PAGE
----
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The role of the mosquito bite on the dynamics and infectiousness-to-mosquito of asymptomatic Plasmodium falciparum carriers in Ghana

The role of the mosquito bite on the dynamics and infectiousness-to-mosquito of asymptomatic Plasmodium falciparum carriers in Ghana

Project Lead(s)
Associate Professor
Project Background 

Persistent asymptomatic Plasmodium carriage results in the continuous production of the transmissible sexual stage parasites (gametocytes), which in the presence of competent Anopheles vectors results in the endless spread of malaria. A thorough understanding of the human infectious reservoir and of the gametocyte formation is essential for developing interventions to be targeted to individuals who are most important for the transmission of infection to mosquitoes. The successful completion of the sporogonic life cycle of the parasite within the mosquito sustains malaria transmission. Mosquito saliva is known to generally increase the transmission of pathogens from the mosquito vector to the human host, however little is known about the role played by components of mosquito saliva in the transmission of Plasmodium to humans. We intend to adapt our novel ex vivo gametocyte conversion rate (GCR) assay to determine whether mosquito salivary gland extract directly or indirectly alter GCR and or gametocyte infectiousness to the mosquito. We also intend to use a natural field-based longitudinal study to identify how changes in mosquito biting rates alter gametocyte infectiousness and GCR. We will be following a cohort of adults and children to identify which age range are more at risk of serving as reservoirs for malaria transmission in Ghana as well as identify which season would be ideal to implement transmission blocking interventions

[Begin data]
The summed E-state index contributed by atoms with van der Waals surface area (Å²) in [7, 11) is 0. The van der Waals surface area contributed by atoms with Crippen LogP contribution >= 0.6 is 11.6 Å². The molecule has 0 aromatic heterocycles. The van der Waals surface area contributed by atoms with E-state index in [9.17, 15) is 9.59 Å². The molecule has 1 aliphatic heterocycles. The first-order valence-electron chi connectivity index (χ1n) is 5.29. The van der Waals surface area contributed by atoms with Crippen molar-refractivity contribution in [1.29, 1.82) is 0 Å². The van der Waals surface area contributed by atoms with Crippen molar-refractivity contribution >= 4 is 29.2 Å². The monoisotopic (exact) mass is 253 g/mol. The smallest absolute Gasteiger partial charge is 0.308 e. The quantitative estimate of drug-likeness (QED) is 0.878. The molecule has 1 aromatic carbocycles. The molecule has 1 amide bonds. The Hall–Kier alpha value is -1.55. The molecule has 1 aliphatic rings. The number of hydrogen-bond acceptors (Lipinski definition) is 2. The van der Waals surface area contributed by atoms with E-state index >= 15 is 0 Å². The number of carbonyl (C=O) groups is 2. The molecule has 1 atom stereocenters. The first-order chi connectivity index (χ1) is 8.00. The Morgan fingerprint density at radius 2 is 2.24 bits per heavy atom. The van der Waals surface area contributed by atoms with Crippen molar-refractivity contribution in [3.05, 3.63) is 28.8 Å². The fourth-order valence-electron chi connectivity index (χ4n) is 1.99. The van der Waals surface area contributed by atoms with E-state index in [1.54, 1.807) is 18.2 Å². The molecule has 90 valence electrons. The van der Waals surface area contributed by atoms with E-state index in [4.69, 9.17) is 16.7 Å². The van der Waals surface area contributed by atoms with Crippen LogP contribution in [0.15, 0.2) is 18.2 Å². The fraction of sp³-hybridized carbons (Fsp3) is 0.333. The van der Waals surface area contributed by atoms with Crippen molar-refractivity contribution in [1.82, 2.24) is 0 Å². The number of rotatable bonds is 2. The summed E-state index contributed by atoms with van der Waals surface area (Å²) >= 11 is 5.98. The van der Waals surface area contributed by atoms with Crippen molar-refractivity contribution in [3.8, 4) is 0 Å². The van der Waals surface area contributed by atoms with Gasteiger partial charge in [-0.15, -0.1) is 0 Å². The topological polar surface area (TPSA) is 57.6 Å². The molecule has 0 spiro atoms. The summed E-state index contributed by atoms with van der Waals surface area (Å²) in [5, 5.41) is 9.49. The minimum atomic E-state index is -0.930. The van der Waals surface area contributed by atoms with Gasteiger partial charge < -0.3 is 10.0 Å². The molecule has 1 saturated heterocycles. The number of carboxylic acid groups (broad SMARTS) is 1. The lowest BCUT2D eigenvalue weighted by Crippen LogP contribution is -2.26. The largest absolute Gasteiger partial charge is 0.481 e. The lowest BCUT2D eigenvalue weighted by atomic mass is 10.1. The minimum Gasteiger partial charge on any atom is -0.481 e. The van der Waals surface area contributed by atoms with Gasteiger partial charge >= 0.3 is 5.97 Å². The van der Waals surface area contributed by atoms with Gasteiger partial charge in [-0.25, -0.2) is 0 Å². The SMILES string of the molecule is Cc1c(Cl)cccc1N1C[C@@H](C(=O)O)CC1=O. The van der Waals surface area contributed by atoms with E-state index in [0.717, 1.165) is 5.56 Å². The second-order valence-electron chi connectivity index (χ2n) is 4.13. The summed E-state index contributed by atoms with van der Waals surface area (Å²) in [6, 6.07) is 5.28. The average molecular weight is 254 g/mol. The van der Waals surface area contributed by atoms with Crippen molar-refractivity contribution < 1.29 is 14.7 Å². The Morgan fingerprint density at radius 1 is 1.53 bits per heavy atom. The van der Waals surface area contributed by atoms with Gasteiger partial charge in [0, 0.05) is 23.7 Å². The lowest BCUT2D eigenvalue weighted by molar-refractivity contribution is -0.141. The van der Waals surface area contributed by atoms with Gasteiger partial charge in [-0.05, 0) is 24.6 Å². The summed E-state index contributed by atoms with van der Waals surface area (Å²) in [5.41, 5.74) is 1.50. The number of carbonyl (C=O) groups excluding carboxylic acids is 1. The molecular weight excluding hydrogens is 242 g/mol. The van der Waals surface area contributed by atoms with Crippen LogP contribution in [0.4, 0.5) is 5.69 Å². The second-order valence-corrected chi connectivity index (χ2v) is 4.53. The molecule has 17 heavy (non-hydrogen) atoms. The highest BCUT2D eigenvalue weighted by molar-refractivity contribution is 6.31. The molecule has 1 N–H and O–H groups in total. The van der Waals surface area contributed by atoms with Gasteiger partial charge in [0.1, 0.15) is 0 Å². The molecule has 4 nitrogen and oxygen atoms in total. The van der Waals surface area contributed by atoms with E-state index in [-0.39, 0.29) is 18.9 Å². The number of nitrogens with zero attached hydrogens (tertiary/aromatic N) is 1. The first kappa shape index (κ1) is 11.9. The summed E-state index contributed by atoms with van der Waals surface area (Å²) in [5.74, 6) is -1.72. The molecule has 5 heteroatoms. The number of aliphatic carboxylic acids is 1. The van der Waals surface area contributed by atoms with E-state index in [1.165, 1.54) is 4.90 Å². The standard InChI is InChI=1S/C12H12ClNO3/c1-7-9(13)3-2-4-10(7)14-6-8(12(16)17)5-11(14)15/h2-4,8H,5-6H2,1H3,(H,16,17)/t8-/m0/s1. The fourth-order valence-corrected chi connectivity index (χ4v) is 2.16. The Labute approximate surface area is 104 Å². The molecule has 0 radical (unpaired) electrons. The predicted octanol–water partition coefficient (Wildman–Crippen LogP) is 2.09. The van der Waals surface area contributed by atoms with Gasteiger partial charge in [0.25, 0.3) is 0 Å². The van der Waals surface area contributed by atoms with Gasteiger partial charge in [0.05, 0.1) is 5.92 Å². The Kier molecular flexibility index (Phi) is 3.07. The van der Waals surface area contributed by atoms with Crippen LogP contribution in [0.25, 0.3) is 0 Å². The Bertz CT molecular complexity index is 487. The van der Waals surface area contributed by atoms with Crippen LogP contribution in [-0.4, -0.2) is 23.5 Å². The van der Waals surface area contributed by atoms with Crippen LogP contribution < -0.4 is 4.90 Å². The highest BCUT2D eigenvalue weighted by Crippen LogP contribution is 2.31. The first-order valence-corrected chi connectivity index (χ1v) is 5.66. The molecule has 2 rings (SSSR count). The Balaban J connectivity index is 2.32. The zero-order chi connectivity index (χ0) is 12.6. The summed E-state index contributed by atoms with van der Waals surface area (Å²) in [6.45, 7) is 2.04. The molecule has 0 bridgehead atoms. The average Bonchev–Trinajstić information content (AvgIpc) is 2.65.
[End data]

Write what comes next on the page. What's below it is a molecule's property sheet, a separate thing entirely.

Objectives/Research Areas 

The overall objective is to understand the role played by Anopheles bites in altering GCR, male to female sex ratio and gametocyte infectiousness to the mosquito specifically to:  

  1. To describe the dynamics of asymptomatic asexual and gametocyte stage parasites across off peak and peak transmission seasons  
  2. Assess the effects of varying Anopheles exposure on gametocytogenesis  
  3. Determine the effect of Anopheles saliva on the infectiousness of gametocytes to Anopheles mosquitoes   
Ongoing Activities  

Ethics approval has been obtained; three community screens have been performed, three mosquito feeding assays have been performed. EIR estimation and in vitro assays are ongoing. 

Postdoctoral Fellow
Internal Collaborator(s) 
Dr. Kwadwo A. Kusi
External Collaborator(s) 
Dr. Nicaise Ndam
Dr Anne Poinsignon
Dr. Rachida Tahar
Prof Yaw Afrane
Dr Yaw Aniweh
French Embassy/JEAI